A common black Yate Loon 120mm fan is responsible for the cooling needs of the CX430M power supply. The D12SM-12 is a typical sleeve bearing fan with a maximum speed of 1650RPM.
Identifying the OEM behind the CX430M could not have been any easier than this; even if the green transformers would not reveal it right away, the initials of Channel Well Technology (CWT) are printed on the 5VSB transformer. CWT is a company which has strong bonds with Corsair, having produced many of their medium and high performance units in the past. The heatsinks of the CX430M are quite basic, which is to be expected from such a product; still, they should prove more than sufficient for the low capacity and good efficiency of the CX430M. The soldering and assembly quality are unexceptional but acceptable.
Most very cheap power supply offering can be identified by their crippled filtering stage. The CX430M is no such product, having a full and “by the book” transient filter which starts at the back of the A/C receptacle and continues onto the main PCB. In total, there are four Y capacitors, two X type capacitors, two chokes and a MOV.
The heatsink at the edge of the PCB holds the active PFC components, two transistors and a diode. A Matsushita (Panasonic) 400V/180uF capacitor and a single large coil form the passive components of the APFC stage, with the controller on the vertical daughterboard. The primary stage transistors can then be seen on the heatsink at the primary stage of the power supply, forming a half-bridge configuration.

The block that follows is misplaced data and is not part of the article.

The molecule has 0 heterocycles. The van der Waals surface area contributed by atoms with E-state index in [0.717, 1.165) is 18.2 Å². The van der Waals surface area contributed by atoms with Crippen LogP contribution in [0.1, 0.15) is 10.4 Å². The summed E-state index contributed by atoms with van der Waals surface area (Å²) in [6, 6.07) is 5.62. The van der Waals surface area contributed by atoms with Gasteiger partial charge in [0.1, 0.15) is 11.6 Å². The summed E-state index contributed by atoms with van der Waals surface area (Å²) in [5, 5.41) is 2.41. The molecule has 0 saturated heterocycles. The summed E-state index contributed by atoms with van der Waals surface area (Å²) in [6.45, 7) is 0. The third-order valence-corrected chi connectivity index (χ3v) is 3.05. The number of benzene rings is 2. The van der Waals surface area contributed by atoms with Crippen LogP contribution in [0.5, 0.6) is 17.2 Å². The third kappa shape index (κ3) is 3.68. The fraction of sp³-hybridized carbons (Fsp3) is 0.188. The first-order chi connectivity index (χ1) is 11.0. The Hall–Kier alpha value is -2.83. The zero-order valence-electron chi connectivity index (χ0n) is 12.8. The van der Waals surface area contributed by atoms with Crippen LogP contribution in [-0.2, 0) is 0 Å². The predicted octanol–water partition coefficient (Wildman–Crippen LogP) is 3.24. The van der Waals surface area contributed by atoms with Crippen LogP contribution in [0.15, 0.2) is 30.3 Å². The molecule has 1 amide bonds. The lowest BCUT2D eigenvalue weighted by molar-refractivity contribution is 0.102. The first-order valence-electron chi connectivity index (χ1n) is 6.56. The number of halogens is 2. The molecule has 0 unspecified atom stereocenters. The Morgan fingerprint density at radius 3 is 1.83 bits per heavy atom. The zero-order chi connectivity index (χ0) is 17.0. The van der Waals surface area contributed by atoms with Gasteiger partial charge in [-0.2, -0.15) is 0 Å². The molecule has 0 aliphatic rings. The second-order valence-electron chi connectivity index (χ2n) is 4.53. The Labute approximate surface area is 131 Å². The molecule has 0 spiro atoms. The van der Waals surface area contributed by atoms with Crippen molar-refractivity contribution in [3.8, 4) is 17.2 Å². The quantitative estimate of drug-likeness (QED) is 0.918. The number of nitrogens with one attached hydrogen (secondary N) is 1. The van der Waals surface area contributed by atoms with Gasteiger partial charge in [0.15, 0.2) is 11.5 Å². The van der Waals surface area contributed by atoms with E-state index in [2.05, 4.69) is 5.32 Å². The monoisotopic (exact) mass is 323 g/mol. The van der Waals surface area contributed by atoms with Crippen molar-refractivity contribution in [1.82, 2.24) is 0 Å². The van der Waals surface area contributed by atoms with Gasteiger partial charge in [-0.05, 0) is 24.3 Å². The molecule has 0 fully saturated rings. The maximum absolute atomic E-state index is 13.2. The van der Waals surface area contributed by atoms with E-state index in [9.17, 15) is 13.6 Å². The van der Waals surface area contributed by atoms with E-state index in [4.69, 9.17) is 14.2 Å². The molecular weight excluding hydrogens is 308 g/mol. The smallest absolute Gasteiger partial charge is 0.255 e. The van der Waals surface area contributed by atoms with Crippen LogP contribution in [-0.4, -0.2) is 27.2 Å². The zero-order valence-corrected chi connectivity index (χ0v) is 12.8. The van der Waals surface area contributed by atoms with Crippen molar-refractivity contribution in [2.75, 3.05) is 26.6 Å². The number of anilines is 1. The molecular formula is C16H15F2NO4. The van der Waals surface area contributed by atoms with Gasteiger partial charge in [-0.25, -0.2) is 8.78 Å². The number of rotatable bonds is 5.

The electrolytic capacitors on the secondary side of the CX430M are a mix of Teapo and CapXon products, known and reputable manufacturers. Of course enthusiasts would ask for capacitors from companies such as Rubycon and Nippon Chemi-Con; however these would likely cost as much as the whole PSU itself. There are no DC to DC conversion circuits or any other system of note to discuss about the secondary side of the CX430M, as the design probably is nearly as simple as it gets.